Vermont: Evidence says schools should be able to open
Vermont schools should be able to reopen safely this fall with at least part-time, in-person, learning, but school will not be the way it was before the COVID-19 pandemic, Gov. Phil Scott said Friday.
Speaking at his regular virus briefing, Scott and health experts said Vermont currently has a low rate of infection with the virus that causes COVID-19 and studies across the world show that children in schools have not been major sources of infections.
“We know we cannot completely shut down while we wait for a vaccine,” Scott said. “We’ve had success with a cautious reopening so far and if we are going to do our best we possibly can for kids, it’s vitally important, based on recommendations from health experts and where we are with the virus today to reopen our schools.”
Dr. William Raszka, a pediatric infectious disease specialist at the University of Vermont Medical Center, said at the event that even if children become infected, they are less likely to develop severe disease and less likely to transmit the virus.
He also highlighted studies from across the world that found schools are not significant sources of infection.
Scott said Vermont’s plans could change depending on the progress of the virus.
The current plan for school reopening includes a combination of in-school and continued remote learning. The plans also call for regular health screenings and temperature checks for students and staff entering schools and facial coverings to minimize the risk of transmission of the virus.
POSSIBLE MANCHESTER OUTBREAK
Health Commissioner Dr. Mark Levine said experts were continuing to monitor a possible outbreak in the Manchester area that followed 59 people who tested positive for the virus after taking a type of test not considered to be as accurate as that used by the Health Department.
The Health Department has completed retesting 17 of the 59 individuals and two of those tests came back as confirmed cases of the virus that causes COVID-19.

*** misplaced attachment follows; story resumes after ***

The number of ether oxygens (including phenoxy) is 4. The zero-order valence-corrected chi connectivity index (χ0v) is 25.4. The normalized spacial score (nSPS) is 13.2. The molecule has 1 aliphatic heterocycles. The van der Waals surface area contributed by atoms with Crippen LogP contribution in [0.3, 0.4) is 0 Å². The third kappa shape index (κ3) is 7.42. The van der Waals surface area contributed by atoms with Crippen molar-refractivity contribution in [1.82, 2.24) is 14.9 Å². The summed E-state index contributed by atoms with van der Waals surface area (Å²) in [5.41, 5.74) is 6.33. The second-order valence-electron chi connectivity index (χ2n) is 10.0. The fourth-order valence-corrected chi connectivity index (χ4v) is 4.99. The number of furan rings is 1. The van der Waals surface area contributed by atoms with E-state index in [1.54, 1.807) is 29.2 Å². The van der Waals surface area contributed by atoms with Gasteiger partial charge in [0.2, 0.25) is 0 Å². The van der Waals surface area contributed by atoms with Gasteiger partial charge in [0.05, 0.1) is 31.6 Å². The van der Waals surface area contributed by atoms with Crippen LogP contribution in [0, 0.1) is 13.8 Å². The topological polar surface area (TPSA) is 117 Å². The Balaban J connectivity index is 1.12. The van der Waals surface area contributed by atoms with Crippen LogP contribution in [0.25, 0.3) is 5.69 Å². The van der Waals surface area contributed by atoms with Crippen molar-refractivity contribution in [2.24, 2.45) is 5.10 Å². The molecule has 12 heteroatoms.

After the 59 cases were reported, the Health Department and the Southwestern Vermont Medical Center from Bennington opened pop-up testing sites beginning Wednesday in Londonderry and Manchester for members of the community to try to determine if the virus had spread.
So far the laboratory has reported that all 405 tests that have been completed came back negative, although testing is continuing and positive tests are possible, Levine said.
“This is a good indication that these cases are not spreading within the community,” Levine said. “Remember, we know of two positive cases.”
The Health Department has reached all but 11 of the 59 people who tested positive. No links between the potential cases have been found.
The Vermont Department of Labor says the state’s unemployment rate dropped to 9.4% in June, down from 12.8% in May.
The June unemployment rates for Vermont’s 17 labor market areas ranged from 7.1% in Newbury to 16.6% in Woodstock
“Unemployment insurance claims continue to be elevated and are providing a more-timely picture of the economic hardship that many Vermonters are facing,” Labor Commissioner Michael Harrington said in a statement. “Until these claim numbers come down, the department will continue our expanded efforts to support claimants and job seekers with employers looking to hire.”
On Friday, the Health Department reported nine new positive cases of the virus that causes COVID-19, bringing the total since the pandemic began to more than 1,330.
It was unclear if the new case number included the two new cases confirmed as part of the possible Manchester outbreak.
The number of deaths from COVID-19 in Vermont remained at 56, where it has been for more than a month.